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In this article, we have brought a postcolonial theoretical lens to the analysis of

British expatriate discourses and practices in Dubai, by focusing on the imaginative

geographies that contribute to the maintenance of separate socialising practices in the

pre-and post-Federation periods. In the Emirates, although the colonial past was

partial and its acknowledgement contested, our findings confirm that traces of British

imperialism, notably a sense of superiority, or that ‘long trail of racial arrogance’ left

by Empire (Morris 1978: 551), persist today in Dubai as a postcolonial city and are to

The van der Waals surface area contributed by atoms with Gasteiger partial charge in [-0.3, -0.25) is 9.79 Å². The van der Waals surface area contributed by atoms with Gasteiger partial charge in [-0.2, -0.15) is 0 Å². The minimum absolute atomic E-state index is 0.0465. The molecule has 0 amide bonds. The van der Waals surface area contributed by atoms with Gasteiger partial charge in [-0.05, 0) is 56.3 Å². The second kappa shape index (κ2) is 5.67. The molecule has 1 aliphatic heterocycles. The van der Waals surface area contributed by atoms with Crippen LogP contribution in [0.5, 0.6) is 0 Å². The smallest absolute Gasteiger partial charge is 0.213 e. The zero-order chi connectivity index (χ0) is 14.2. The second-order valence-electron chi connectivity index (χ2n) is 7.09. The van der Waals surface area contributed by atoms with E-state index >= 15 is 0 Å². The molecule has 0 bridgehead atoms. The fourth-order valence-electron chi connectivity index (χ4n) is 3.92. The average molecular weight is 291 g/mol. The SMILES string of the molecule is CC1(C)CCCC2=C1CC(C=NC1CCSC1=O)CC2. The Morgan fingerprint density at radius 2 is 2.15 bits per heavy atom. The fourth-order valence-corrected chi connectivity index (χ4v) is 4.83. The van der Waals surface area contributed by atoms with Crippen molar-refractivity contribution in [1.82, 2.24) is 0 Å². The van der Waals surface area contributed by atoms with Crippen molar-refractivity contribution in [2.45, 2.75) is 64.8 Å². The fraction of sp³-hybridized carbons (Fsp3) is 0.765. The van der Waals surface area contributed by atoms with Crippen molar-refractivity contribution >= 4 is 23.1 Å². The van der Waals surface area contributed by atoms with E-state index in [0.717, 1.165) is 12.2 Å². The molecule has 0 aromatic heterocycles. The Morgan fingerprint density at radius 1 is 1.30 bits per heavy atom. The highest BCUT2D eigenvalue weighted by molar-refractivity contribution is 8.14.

be found in the complex ways in which cultural difference is understood and

mapped. Therefore, it has proved useful to question the imaginative geographies that

shape expatriates’ interactions with Emiratis in Dubai. Our comparative analysis of

the dis/continuities in British expatriate identities pre-and post-Federation, based on

studying three everyday cultural practices, suggests that imaginative geographies of

Self and Other serve to foster the separateness of socialising practices.